Girl Scouts Launches Initiative to Put 2.5 Million girls through STEM Programs by 2025
The Girl Scouts of the USA (GSUSA) has launched a national initiative designed to help close the gender gap in STEM education and employment over the next eight years. The organization aims to raise $70 million put 2.5 million girls through their STEM programs by 2025.
The initiative is just the latest measure from the organization designed to address gender equity in STEM fields. GSUSA launched 23 STEM and outdoor badges earlier this year and plans to add 18 cybersecurity badges and a series of space science badges over the next two years.
"Girl Scouts are almost twice as likely as non–Girl Scouts to participate in STEM activities (60 percent versus 35 percent)," according to information released by the organizations, "and 77 percent of girls say that because of Girl Scouts, they are considering a career in technology."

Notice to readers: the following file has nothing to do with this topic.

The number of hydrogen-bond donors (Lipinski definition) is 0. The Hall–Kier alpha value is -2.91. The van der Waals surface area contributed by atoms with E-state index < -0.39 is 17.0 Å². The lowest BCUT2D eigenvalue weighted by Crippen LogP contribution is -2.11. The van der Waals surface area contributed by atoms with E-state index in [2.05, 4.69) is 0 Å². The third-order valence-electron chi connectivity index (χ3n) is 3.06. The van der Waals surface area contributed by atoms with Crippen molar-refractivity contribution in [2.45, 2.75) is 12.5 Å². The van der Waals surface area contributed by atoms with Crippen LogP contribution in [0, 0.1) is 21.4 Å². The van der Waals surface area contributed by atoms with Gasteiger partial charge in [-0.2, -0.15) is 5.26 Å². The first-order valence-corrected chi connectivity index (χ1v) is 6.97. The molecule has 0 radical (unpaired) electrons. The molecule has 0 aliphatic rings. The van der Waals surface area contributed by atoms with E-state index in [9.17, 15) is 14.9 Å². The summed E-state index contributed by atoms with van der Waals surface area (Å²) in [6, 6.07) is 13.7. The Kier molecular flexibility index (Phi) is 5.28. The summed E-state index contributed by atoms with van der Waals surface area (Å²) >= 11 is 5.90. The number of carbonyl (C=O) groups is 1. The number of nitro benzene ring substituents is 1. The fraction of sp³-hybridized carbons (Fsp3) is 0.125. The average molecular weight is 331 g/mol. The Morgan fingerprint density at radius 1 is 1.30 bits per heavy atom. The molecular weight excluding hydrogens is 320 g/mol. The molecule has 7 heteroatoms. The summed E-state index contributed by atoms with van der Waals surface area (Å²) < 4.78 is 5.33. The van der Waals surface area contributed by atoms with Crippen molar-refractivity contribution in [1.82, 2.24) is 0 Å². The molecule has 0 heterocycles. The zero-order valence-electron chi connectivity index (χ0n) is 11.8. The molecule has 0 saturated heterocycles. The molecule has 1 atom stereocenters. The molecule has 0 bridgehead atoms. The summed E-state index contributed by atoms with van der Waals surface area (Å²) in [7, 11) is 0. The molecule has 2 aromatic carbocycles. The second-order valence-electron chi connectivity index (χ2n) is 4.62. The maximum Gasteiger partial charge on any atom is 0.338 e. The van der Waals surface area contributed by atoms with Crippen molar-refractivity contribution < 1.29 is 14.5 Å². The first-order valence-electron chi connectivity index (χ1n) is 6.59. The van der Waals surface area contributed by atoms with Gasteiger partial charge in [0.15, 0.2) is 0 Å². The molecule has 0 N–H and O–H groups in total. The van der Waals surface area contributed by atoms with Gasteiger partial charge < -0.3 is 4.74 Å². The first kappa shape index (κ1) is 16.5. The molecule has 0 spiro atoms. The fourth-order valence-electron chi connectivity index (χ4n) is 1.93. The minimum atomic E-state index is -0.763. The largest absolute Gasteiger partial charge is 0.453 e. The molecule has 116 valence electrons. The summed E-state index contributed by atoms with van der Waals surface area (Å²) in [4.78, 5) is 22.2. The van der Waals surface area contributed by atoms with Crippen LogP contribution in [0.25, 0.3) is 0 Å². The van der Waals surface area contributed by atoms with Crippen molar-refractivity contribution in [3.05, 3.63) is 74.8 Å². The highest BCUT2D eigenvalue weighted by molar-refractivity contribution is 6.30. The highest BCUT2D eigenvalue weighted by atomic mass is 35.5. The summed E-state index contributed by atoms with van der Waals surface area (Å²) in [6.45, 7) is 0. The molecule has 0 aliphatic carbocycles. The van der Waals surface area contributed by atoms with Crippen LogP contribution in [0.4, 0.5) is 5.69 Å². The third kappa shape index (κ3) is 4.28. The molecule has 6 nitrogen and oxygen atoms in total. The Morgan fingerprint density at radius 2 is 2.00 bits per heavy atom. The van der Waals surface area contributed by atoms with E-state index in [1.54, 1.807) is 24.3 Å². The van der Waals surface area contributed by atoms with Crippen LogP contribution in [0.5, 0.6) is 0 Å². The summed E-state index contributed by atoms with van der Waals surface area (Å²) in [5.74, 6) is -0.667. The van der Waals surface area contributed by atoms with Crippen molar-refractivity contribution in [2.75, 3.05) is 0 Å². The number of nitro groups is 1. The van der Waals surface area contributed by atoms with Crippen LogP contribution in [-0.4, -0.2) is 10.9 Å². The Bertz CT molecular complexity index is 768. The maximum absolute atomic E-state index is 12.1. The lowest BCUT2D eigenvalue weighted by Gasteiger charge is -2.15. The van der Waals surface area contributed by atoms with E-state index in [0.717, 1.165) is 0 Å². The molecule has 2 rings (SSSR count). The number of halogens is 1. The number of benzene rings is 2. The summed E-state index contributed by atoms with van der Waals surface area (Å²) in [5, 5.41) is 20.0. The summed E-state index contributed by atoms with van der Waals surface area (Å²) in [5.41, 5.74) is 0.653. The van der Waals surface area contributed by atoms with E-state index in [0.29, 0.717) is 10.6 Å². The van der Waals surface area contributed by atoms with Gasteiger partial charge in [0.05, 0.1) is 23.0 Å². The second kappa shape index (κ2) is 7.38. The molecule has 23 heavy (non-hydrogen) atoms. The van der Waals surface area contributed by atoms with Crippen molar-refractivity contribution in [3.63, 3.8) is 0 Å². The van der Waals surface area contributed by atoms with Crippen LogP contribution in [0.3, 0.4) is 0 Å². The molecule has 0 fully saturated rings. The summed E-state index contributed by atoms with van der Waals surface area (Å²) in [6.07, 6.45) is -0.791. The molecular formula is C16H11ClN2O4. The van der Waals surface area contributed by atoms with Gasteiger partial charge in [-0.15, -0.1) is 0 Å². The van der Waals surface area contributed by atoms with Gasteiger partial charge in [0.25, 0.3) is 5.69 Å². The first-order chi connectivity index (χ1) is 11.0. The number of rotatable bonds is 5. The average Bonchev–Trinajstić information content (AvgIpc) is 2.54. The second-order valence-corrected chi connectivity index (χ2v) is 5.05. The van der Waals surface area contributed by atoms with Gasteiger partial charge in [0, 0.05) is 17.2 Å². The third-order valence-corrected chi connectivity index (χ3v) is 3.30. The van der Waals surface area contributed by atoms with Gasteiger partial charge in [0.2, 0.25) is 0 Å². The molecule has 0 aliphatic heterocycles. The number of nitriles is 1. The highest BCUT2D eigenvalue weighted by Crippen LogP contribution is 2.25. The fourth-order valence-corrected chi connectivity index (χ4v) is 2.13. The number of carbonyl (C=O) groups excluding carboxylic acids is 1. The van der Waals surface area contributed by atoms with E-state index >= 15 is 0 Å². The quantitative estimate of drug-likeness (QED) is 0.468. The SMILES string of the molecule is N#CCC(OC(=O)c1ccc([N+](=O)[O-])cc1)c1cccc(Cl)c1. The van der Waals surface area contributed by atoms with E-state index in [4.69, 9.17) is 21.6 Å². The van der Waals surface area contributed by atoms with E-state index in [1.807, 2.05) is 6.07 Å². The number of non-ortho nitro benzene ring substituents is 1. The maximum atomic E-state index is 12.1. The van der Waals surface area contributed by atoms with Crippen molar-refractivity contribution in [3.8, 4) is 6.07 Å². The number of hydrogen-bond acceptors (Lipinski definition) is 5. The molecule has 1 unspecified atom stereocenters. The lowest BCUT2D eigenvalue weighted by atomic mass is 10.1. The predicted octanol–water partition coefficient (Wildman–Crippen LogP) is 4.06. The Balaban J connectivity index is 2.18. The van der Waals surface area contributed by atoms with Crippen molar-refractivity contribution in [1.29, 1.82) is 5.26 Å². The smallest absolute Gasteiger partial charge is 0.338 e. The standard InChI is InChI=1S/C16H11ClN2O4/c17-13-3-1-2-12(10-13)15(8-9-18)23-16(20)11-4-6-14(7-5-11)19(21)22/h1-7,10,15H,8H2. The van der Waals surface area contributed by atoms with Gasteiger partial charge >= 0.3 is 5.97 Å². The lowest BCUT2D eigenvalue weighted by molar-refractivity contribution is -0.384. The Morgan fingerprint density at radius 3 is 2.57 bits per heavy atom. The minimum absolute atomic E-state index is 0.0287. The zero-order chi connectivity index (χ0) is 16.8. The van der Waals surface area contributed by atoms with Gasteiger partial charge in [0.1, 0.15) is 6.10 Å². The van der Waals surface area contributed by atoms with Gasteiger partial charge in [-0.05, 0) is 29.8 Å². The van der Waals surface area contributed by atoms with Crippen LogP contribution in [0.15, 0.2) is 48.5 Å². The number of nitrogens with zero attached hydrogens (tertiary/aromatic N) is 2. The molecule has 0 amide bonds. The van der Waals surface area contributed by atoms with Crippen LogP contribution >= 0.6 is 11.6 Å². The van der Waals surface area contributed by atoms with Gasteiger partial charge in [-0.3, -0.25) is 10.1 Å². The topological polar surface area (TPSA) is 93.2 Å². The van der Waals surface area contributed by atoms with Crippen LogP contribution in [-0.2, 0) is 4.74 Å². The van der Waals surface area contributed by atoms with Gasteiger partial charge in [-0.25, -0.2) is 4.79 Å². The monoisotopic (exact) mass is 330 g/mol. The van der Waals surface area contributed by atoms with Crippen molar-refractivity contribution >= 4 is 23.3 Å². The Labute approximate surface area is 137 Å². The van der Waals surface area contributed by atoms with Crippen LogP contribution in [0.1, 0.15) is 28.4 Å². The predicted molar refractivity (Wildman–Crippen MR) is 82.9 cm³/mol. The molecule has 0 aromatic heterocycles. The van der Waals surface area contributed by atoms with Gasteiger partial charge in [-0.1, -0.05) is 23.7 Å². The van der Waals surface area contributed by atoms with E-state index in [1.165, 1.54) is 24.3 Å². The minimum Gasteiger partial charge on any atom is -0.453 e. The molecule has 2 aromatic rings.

"Girl Scouts has the largest pipeline of future female leaders available, and no place is this more important than in STEM fields," said Sylvia Acevedo, CEO of the Girl Scouts of the USA, in a prepared statement. "By working with individuals and companies that understand the importance of investing in all girls, we can fundamentally change the STEM pipeline and the future of its workforce. Girl Scouts is the only organization for girls with the expertise and reach to help pave the way for any young girl — no matter if she lives in middle America or a major city — to break barriers and achieve any dream she may imagine. For millions of girls, this means excelling in STEM — and I'm incredibly proud that the Girl Scout STEM Pledge will make that dream a reality and change the dynamics of women in these exciting fields."
To donate to the organization's STEM pledge, visit the donation page. To learn more about their STEM initiatives, visit girlscouts.org.
Joshua Bolkan is contributing editor for Campus Technology, THE Journal and STEAM Universe. He can be reached at firstname.lastname@example.org.